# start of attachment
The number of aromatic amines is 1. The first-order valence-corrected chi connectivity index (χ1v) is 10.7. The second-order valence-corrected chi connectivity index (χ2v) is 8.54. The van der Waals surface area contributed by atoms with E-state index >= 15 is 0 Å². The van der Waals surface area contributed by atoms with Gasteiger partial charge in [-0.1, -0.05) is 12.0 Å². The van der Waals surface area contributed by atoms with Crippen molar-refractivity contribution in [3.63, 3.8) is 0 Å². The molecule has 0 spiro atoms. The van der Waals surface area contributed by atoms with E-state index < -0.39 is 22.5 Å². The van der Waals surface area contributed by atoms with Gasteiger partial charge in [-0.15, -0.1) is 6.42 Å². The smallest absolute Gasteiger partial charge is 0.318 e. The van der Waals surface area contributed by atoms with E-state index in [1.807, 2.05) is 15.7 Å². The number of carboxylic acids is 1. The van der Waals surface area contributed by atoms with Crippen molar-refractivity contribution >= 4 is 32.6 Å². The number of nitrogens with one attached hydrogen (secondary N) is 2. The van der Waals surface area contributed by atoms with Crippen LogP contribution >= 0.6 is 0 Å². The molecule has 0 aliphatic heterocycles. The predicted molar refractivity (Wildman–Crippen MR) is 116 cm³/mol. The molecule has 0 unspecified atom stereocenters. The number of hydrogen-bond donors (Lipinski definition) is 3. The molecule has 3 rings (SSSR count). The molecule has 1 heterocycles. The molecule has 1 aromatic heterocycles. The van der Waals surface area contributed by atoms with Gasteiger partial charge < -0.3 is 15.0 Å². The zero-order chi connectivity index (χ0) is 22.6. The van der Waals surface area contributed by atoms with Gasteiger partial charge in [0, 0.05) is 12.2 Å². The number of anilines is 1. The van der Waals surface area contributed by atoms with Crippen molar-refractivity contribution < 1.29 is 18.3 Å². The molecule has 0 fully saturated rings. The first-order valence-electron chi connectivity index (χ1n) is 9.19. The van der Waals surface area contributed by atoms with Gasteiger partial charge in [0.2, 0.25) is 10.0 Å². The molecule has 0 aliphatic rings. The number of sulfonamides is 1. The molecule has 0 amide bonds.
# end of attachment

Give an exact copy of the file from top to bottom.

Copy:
The number of aromatic amines is 1. The first-order valence-corrected chi connectivity index (χ1v) is 10.7. The second-order valence-corrected chi connectivity index (χ2v) is 8.54. The van der Waals surface area contributed by atoms with E-state index >= 15 is 0 Å². The van der Waals surface area contributed by atoms with Gasteiger partial charge in [-0.1, -0.05) is 12.0 Å². The van der Waals surface area contributed by atoms with Crippen molar-refractivity contribution in [3.63, 3.8) is 0 Å². The molecule has 0 spiro atoms. The van der Waals surface area contributed by atoms with E-state index < -0.39 is 22.5 Å². The van der Waals surface area contributed by atoms with Gasteiger partial charge in [-0.15, -0.1) is 6.42 Å². The smallest absolute Gasteiger partial charge is 0.318 e. The van der Waals surface area contributed by atoms with E-state index in [1.807, 2.05) is 15.7 Å². The number of carboxylic acids is 1. The van der Waals surface area contributed by atoms with Crippen molar-refractivity contribution >= 4 is 32.6 Å². The number of nitrogens with one attached hydrogen (secondary N) is 2. The van der Waals surface area contributed by atoms with Crippen LogP contribution >= 0.6 is 0 Å². The molecule has 0 aliphatic heterocycles. The predicted molar refractivity (Wildman–Crippen MR) is 116 cm³/mol. The molecule has 0 unspecified atom stereocenters. The number of hydrogen-bond donors (Lipinski definition) is 3. The molecule has 3 rings (SSSR count). The molecule has 1 heterocycles. The molecule has 1 aromatic heterocycles. The van der Waals surface area contributed by atoms with Gasteiger partial charge < -0.3 is 15.0 Å². The zero-order chi connectivity index (χ0) is 22.6. The van der Waals surface area contributed by atoms with Gasteiger partial charge in [0, 0.05) is 12.2 Å². The number of anilines is 1. The van der Waals surface area contributed by atoms with Crippen molar-refractivity contribution < 1.29 is 18.3 Å². The molecule has 0 fully saturated rings. The first-order valence-electron chi connectivity index (χ1n) is 9.19. The van der Waals surface area contributed by atoms with Gasteiger partial charge in [0.2, 0.25) is 10.0 Å². The molecule has 0 aliphatic rings. The number of sulfonamides is 1. The molecule has 0 amide bonds.